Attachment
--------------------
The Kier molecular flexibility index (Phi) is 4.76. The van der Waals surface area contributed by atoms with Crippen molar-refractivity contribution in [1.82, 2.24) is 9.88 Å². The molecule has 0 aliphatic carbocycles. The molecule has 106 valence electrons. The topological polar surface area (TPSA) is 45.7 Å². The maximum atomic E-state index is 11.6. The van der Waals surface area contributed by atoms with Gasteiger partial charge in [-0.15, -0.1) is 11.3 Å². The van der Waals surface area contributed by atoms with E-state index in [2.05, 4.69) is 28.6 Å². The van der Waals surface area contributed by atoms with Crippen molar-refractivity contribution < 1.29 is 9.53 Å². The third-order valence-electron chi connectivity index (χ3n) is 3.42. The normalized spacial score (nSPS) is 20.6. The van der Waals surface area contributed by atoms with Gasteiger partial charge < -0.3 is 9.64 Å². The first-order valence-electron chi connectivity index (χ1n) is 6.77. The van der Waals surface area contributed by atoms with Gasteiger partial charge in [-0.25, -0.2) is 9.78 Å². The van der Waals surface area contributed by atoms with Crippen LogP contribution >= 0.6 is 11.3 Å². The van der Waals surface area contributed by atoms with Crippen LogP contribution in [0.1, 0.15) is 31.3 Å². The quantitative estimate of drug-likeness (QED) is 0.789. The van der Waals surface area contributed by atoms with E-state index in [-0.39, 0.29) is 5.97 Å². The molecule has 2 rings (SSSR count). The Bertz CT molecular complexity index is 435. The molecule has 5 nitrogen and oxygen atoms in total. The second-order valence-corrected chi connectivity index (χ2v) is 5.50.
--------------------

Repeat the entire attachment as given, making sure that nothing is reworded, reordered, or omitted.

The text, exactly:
The Kier molecular flexibility index (Phi) is 4.76. The van der Waals surface area contributed by atoms with Crippen molar-refractivity contribution in [1.82, 2.24) is 9.88 Å². The molecule has 0 aliphatic carbocycles. The molecule has 106 valence electrons. The topological polar surface area (TPSA) is 45.7 Å². The maximum atomic E-state index is 11.6. The van der Waals surface area contributed by atoms with Gasteiger partial charge in [-0.15, -0.1) is 11.3 Å². The van der Waals surface area contributed by atoms with E-state index in [2.05, 4.69) is 28.6 Å². The van der Waals surface area contributed by atoms with Crippen molar-refractivity contribution < 1.29 is 9.53 Å². The third-order valence-electron chi connectivity index (χ3n) is 3.42. The normalized spacial score (nSPS) is 20.6. The van der Waals surface area contributed by atoms with Gasteiger partial charge < -0.3 is 9.64 Å². The first-order valence-electron chi connectivity index (χ1n) is 6.77. The van der Waals surface area contributed by atoms with Gasteiger partial charge in [-0.25, -0.2) is 9.78 Å². The van der Waals surface area contributed by atoms with Crippen LogP contribution >= 0.6 is 11.3 Å². The van der Waals surface area contributed by atoms with Crippen LogP contribution in [0.1, 0.15) is 31.3 Å². The quantitative estimate of drug-likeness (QED) is 0.789. The van der Waals surface area contributed by atoms with E-state index in [-0.39, 0.29) is 5.97 Å². The molecule has 2 rings (SSSR count). The Bertz CT molecular complexity index is 435. The molecule has 5 nitrogen and oxygen atoms in total. The second-order valence-corrected chi connectivity index (χ2v) is 5.50.